Do you find the international community supportive of the second phase?
All of our foreign friends want stability, peace and development in Nepal. They want successful local elections, resolution of internal issues and end of conflict. They want to see their assistance percolate to grassroots level. Such is the goodwill of international community. It is us Nepalis who have failed to manage our internal politics.
It is not yet clear that new PM Deuba will be able to amend the constitution. So why did you vote for him in Tuesday’s PM election?
More than favoring Sher Bahadur Deuba, our focus was on ending a state of there being no government in the country. Pushpa Kamal Dahal’s resignation created a vacuum. That vacuum had to be filled. Deuba, for us, is not only Dahal’s successor. He is one of the signatories to three-point deal that Congress and Maoist Center had signed with us about 10 months ago. As signatories, Dahal and Deuba tried to implement that deal, though some of the issues remain. They took the amendment bill to parliament. They have given us written commitment that they will amend the bill. On this basis, we voted for Deuba. Now it is the moral responsibility of new prime minister to get the bill passed.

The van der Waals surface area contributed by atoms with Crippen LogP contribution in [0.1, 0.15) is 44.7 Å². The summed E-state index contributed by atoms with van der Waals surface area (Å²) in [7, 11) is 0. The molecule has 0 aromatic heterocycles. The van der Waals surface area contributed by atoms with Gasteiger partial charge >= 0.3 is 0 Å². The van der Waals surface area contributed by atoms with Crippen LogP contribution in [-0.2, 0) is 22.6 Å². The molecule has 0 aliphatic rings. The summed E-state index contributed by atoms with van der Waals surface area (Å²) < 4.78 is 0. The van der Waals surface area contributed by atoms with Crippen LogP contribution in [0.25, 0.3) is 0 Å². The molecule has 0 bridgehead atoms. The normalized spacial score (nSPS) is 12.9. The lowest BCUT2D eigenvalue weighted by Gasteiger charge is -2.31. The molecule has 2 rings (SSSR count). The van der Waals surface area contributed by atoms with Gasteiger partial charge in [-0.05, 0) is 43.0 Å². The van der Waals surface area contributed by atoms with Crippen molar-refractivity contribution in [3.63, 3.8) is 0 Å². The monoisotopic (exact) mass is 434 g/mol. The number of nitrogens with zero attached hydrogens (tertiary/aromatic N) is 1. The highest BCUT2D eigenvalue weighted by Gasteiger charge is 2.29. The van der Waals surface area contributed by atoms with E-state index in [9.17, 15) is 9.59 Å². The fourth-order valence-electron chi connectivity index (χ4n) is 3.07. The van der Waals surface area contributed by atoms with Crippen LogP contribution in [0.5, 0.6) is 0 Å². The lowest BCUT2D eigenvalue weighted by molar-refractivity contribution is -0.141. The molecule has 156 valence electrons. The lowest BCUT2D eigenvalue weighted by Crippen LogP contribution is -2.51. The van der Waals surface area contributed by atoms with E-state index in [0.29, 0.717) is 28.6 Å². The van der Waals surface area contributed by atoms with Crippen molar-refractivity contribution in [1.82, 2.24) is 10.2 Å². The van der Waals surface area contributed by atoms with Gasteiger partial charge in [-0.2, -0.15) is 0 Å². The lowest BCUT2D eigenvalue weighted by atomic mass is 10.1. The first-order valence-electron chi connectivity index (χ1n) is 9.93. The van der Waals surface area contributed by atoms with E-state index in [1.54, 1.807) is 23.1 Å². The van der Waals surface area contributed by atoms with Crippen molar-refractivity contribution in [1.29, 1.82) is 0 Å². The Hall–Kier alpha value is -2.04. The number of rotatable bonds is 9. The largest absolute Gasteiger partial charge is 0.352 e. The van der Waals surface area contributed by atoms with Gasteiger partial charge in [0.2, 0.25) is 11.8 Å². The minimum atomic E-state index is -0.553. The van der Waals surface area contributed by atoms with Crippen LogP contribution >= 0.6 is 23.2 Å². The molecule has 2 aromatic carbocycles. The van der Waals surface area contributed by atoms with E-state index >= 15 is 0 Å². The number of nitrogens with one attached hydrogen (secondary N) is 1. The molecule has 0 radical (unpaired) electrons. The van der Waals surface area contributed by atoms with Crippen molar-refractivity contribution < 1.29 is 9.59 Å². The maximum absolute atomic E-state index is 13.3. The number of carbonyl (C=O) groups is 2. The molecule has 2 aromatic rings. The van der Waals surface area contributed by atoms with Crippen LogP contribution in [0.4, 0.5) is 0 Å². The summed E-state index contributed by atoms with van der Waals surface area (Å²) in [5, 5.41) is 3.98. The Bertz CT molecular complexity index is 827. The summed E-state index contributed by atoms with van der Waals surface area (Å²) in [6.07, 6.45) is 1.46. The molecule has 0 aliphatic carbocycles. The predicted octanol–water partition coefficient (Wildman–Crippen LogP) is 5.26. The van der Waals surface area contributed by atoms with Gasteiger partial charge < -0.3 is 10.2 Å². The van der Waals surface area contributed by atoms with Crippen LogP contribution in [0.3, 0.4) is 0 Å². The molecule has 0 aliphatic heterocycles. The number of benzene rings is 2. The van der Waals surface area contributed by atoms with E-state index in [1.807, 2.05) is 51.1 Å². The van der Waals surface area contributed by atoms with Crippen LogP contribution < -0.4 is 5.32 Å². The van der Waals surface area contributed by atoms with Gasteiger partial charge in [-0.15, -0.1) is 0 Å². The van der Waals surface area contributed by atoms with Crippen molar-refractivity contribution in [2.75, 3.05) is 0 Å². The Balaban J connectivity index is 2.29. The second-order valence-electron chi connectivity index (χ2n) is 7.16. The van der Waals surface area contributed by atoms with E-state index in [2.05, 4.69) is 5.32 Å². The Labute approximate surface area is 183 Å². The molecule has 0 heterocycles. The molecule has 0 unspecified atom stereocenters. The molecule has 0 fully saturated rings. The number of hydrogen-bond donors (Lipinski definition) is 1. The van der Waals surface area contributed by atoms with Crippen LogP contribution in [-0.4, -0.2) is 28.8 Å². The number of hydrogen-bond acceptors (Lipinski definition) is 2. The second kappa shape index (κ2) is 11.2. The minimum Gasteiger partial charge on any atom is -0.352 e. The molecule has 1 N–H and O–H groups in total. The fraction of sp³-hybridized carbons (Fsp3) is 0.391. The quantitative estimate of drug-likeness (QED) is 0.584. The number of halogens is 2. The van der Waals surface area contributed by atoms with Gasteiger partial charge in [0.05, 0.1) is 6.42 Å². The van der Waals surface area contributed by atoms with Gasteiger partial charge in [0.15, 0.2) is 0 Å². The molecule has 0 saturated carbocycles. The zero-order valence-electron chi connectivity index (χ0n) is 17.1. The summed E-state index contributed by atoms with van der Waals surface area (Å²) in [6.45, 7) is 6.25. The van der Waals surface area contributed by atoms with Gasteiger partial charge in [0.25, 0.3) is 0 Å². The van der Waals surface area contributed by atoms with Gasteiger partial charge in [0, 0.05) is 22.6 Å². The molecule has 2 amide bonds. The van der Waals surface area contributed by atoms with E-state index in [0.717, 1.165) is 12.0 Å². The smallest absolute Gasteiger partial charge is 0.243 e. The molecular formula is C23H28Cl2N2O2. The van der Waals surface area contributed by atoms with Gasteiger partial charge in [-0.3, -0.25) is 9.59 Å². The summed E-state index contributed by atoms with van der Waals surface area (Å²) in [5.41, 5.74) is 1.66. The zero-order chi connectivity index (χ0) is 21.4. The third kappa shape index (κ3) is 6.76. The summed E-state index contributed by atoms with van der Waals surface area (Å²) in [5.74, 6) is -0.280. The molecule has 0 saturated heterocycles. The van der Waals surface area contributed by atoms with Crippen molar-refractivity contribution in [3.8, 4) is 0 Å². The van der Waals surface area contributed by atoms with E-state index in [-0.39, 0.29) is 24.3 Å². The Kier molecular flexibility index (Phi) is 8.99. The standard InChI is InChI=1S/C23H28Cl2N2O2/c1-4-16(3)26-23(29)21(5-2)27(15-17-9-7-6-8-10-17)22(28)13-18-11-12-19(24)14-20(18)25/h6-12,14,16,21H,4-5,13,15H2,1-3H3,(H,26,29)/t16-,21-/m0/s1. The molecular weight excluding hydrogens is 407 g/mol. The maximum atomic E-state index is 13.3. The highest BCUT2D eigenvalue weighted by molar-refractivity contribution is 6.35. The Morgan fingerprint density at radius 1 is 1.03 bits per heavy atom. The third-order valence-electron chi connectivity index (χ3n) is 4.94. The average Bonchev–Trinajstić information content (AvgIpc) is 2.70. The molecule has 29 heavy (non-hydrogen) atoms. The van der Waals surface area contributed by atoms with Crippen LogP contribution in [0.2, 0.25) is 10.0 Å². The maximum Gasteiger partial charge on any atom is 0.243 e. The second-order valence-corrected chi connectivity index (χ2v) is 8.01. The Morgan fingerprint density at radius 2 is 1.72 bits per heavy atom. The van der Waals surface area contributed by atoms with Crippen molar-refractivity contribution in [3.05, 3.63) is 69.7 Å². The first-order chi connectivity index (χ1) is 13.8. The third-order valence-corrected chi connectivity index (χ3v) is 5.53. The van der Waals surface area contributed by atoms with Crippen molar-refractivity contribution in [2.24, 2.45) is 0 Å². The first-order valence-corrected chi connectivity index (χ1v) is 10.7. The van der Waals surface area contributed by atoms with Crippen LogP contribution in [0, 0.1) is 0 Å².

What are the chances of your party joining Deuba government?
We have not thought about it. We will first assess whether we will be able to work for the good of the country and the people by joining the government. But more important is to establish your values and agendas. This is my priority at the moment.